Rob Roy (1995)



Critic Consensus: Rob Roy is an old-fashioned swashbuckler that benefits greatly from fine performances by Liam Neeson, Jessica Lange, and Tim Roth.

Rob Roy Videos

Rob Roy Photos

Movie Info

The story of the early 18th-century Scottish outlaw Rob Roy MacGregor is presented in this epic that was beautifully photographed in the wild Scottish Highlands. Rob Roy began as a simple cattleman and sometime thief who worked hard to support his beloved wife and two sons. His benefactor was the Marquis of Montrose from whom he borrowed a large sum with which to buy more cattle. Things go well until Montrose's wicked hired hands Killearn and Cunningham end up killing Rob Roy's close friend McDonald and stealing the loan money. No longer able to pay the debt, Roy heads for the hills. Meanwhile Cunningham orders that Roy's farm be pillaged and his wife raped. Hearing of this, Rob Roy begins to fight back and a legend is born.
Action & Adventure , Documentary , Drama
Directed By:
Written By:
In Theaters:
MGM Home Entertainment

Watch it now


Liam Neeson
as Rob Roy
John Hurt
as Montrose
Tim Roth
as Cunningham
Eric Stoltz
as McDonald
Andrew Keir
as Argyll
Brian Cox
as Killearn
Brian McCardie
as Alasdair
Gilbert Martin
as Guthrie
Jason Flemyng
as Gregor
David Hayman
as Sibbald
David Palmer
as Duncan
Myra McFadyen
as Tinker Woman
Karen Matheson
as Ceilidh Singer
John Murtagh
as Referee
Bill Gardiner
as Tavern Lad
Valentine Nwanze
as Servant Boy
Richard Bonehill
as Gutherie's Opponent
Show More Cast

News & Interviews for Rob Roy

Critic Reviews for Rob Roy

All Critics (43) | Top Critics (12)

Rob Roy has its diversions, but they are unfortunately outweighed by some heavy baggage that contains not enough of substance.

Full Review… | March 25, 2009
Top Critic

Neeson makes a less dashing action hero than did Day-Lewis, but he brings enough gravitas to his role to endow his love for his wife Mary (Lange) and his conflict with Cunningham with real emotional punch.

Full Review… | February 8, 2006
Time Out
Top Critic

Rob Roy is best watched for local color and for its hearty, hot-blooded stars.

May 20, 2003
New York Times
Top Critic

With such a cast and the setting of the Highlands, plus a story with a gold mine of dramatic potential, it is a puzzle why Rob Roy is so uninvolving.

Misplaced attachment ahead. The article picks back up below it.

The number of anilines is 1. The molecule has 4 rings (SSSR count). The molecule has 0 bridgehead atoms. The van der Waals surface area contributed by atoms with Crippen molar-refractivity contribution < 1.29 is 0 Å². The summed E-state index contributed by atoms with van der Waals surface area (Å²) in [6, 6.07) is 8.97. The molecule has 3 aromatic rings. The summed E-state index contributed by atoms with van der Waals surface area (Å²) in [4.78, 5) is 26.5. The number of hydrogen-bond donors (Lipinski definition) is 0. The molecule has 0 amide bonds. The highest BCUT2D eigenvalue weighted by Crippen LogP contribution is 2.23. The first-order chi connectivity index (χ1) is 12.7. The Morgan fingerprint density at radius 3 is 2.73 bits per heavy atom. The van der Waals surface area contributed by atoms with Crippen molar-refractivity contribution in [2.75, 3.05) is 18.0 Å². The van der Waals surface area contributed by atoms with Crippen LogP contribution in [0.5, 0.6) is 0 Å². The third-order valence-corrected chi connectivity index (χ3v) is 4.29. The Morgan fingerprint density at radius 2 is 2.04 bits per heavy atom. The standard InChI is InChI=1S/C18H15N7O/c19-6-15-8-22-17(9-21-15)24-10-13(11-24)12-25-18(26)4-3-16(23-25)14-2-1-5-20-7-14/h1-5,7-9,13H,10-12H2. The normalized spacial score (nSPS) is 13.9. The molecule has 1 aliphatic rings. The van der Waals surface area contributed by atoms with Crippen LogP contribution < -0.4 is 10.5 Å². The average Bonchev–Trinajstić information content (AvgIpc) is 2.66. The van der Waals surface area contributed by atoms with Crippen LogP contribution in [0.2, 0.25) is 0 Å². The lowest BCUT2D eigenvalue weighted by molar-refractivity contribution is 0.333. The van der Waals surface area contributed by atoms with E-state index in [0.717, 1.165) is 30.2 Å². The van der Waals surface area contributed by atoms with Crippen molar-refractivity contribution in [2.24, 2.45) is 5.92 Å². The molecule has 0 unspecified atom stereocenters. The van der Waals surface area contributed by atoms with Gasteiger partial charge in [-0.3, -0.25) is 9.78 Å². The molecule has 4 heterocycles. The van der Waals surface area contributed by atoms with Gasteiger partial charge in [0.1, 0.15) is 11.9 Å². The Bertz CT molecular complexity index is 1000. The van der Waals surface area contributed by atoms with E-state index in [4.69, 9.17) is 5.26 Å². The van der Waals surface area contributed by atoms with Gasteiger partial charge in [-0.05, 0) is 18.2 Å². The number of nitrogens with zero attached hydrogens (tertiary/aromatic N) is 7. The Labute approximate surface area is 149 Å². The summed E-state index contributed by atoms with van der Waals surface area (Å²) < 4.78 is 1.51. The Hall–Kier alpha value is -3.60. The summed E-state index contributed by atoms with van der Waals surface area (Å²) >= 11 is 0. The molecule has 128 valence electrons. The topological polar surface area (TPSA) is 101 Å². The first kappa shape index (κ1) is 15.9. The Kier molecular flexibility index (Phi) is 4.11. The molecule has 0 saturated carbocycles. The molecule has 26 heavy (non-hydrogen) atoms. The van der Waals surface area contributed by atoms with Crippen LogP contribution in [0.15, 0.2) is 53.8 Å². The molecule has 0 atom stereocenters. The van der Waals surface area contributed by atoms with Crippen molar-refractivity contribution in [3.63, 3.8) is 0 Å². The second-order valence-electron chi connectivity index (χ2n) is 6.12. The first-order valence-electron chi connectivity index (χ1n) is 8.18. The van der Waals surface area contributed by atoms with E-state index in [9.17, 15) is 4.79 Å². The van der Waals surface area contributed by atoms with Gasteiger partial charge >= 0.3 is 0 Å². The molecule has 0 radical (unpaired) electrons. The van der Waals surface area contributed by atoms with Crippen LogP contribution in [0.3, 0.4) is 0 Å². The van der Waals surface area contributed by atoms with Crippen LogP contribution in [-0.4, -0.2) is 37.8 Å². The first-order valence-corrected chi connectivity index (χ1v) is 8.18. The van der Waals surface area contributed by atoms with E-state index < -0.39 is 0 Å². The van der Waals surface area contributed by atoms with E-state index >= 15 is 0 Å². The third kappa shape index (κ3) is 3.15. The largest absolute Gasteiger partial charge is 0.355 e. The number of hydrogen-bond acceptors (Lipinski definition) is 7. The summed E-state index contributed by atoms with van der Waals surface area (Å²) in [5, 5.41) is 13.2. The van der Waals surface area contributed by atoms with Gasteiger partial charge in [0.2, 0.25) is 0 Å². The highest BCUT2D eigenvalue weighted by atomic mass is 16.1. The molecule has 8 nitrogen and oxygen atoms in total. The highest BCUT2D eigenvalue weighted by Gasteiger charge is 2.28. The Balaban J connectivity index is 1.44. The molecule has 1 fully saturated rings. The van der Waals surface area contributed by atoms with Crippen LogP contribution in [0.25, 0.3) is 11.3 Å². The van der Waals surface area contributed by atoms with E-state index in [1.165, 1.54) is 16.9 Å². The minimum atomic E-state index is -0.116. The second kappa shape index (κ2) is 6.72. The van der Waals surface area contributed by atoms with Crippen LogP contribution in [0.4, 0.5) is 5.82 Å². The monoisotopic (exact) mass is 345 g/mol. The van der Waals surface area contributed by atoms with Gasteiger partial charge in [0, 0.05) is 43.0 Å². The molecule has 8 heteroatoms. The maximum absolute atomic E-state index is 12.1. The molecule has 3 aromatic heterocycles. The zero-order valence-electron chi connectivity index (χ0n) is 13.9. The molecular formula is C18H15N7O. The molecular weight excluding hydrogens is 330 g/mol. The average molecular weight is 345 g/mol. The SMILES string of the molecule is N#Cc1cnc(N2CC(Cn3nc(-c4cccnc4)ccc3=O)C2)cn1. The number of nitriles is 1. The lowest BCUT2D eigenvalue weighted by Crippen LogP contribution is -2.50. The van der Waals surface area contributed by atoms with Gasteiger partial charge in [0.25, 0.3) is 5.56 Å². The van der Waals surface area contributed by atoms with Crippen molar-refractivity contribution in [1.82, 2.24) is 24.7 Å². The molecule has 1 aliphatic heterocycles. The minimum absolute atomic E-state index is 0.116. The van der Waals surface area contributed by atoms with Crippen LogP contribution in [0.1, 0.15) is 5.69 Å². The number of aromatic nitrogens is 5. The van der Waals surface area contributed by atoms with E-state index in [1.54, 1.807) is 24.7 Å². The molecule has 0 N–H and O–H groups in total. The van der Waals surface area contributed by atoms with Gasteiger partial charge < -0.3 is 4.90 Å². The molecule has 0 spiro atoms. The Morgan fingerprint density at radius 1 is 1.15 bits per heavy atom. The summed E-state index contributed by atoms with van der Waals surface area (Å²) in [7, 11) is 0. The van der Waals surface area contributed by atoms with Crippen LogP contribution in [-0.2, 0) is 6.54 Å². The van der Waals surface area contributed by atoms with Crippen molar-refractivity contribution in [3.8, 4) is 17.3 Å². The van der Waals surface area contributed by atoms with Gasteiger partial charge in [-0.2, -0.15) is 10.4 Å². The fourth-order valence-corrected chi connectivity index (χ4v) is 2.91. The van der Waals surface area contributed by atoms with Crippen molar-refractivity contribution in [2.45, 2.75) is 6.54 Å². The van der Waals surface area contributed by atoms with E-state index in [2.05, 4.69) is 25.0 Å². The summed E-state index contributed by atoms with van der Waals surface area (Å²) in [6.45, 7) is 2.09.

Full Review… | June 18, 2002
San Francisco Chronicle
Top Critic

You always know where it's going even as it meanders for two and a half hours getting there.

May 12, 2001
Rolling Stone
Top Critic

No more than moderately satisfying.

Full Review… | February 13, 2001
Los Angeles Times
Top Critic

Audience Reviews for Rob Roy


Scottish highland class warfare as the poor-but-honorable working class try to squeeze a break from the generally debauched upper class. Period costumes and powdered wigs, lots of grassy, mists-o'er-the-heather scenery and big buffy men pulling out their swords for a wee contest make for a nice evening. A bottle of vino and a smile for Tim Roth's dangerously prissy fop bad guy.

Kevin M. Williams
Kevin M. Williams

Super Reviewer


A soaring epic piece concerning a hero who stood by a code of honor and who took a stand when that code was violated in more ways than one. Liam Neeson gives a quietly intense performance as a man whose love for his family was as great as his name. Tim Roth, one of my favorite actors, creates a rare sort of villain, a rapist and murderer who has dominant feminine mannerisms, and whose merciless ways rank him as one of cinema's best bad guys. This film is full of surprises and great escape/fight scenes, with an ending sword battle that is flat-out incredible.

Dan Schultz
Dan Schultz

Super Reviewer

With it's grittier direction and more personal story, this period swashbuckler seems to lack the Hollywood gloss of it's contemporary Braveheart, but scratch the surface and you'll find the usual foreign actors with suspect accents, penny whistles and noble savages fighting the oppression of evil aristocrats, hung on a plot that could easily have been lifted directly from a western. It is however well written and solidly performed, but it is really the cast of cads that Neeson is forced into battling that make this film. John Hurt's arrogant and calculating Montrose, Brian Cox and his amusingly snide commentary on the proceedings, but most of all Tim Roth's hilariously immoral fop. It may not have the spectacle and humour of Mel Gibson's epic, but it is different enough to make it worth a watch in it's own right.

xGary Xx
xGary Xx

Super Reviewer

Rob Roy Quotes

Discussion Forum

Discuss Rob Roy on our Movie forum!

News & Features